Stars: Zoë Bell, Rachel Nichols, Tracie Thoms, Sherilyn Fenn
A true midnight movie, Raze harks back to a simpler time – ancient Rome – when watching enslaved competitors batter each other to death constituted the alpha and omega of a delightful evening’s entertainment. This 21st century spin on the gladiator contest is an obvious cash-in on the current wave of enthusiasm for all things Hunger Games, as well as offering a tribute to femme-on-femme exploitation movies of the 1960s-70s, as its most noteworthy attribute is the committed all-female fighting cast. Front and center is Zoe Bell, Tarantino’s favorite stuntwoman, proving that she can bring some of the emotional depths of a character to the surface, as well as kick, punch and ricochet in dazzling style off the walls.
The story – like the production values – is sparse. Sabrina (Bell) leads a pack of caged women who have been kidnapped off the streets and forced into an underground Last Woman Standing Tournament. Imprisoned in a bunker, they’re out of viable options: they can fight and win, or watch their loved ones suffer torture and die via closed-circuit TV. Two by two the women exit their cells and take an elevator to the ‘arena’, a claustrophobic pit with dirty brick walls. Only the victor returns.
For most of the women, it’s a miserable experience. During their brief time in the cells they’ve formed fragile bonds with their fellow prisoners, so when the time comes to match with an opponent they find themselves toe-to-toe with a friend. The shadowy ringmasters, Elizabeth (Sherilyn Fenn) and Joseph (Doug Jones) will accept nothing less than a fight to the death, however. No matter how reluctant (or, in one case, unhinged) the fighters, it has to end in bloodshed.
Only arrogant sociopath Phoebe (Rebecca Marshall), appears to relish the hand-to-hand combat and take pleasure in her victories. For the others, each successive bout brings more pain and misery, reducing each woman to a vicious, primal blur of fists and feet. Sabrina is marked as a potential winner from the get-go by the unnamed organizers of the contest, a tradition that apparently goes back centuries. Yet, try as she might, she’s not smart or strong enough to subvert the process, and has to play by the rules to the bitter end.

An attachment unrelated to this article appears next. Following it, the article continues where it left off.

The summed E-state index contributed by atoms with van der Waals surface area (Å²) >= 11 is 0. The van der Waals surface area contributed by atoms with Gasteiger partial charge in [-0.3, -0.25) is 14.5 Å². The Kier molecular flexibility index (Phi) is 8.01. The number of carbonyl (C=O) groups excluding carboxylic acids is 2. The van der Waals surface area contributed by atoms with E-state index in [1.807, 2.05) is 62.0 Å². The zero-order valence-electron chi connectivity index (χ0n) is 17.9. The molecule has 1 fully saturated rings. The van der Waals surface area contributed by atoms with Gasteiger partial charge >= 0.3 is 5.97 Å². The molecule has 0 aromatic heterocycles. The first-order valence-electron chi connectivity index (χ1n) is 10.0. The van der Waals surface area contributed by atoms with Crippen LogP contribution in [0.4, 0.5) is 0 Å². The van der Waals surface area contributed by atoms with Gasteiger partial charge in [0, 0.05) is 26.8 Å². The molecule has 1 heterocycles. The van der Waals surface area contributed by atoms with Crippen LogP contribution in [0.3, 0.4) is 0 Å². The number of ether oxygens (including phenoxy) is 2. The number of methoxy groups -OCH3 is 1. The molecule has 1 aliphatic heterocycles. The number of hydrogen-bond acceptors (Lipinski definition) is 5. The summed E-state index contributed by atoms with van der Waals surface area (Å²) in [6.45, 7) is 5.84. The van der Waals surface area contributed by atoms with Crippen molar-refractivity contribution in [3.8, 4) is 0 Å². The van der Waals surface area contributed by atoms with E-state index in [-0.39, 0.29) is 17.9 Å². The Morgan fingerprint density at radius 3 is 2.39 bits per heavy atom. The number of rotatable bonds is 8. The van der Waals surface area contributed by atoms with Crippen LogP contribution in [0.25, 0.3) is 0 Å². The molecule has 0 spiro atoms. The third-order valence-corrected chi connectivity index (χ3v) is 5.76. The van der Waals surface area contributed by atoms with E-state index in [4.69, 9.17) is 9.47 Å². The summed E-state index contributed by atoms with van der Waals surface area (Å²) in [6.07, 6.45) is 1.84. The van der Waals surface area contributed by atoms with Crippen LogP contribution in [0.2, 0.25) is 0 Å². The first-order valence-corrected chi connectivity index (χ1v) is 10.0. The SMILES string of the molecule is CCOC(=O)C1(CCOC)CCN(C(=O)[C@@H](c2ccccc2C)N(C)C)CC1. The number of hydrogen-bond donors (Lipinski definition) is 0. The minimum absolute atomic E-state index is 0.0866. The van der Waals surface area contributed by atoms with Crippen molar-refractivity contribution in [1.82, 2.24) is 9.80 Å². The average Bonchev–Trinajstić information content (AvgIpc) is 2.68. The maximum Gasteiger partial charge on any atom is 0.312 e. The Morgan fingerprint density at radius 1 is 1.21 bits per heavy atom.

Other than a standout performance by Bell (who is also a producer) that’s it, really. The minimal script by Robert Beaucage delivers little in the way of twists or redemption, despite a few intriguing hints about the wealthy punters who demand this brutal form of entertainment once every five years. The narrative is all about the fights, and the creative ways the combatants (who include Tracie Thoms, Rachel Nichols and, briefly, Rosario Dawson) find to slaughter one another with their bare fists. On that level, Raze certainly delivers, with a steady stream of eye gouging, skull bashing, death kicks and five star punches to dispatch one character after another. But the grim violence leads nowhere and says nothing, and ultimately leaves the viewer numb. Commendable though the idea of an all-female fight movie might be, Raze needs to offer more to entertain anyone but the most die-hard fight fans, of either gender.
On limited release in LA and NYC January 10, 2014, also available on VOD, iTunes and all major digital outlets on January 10, 2014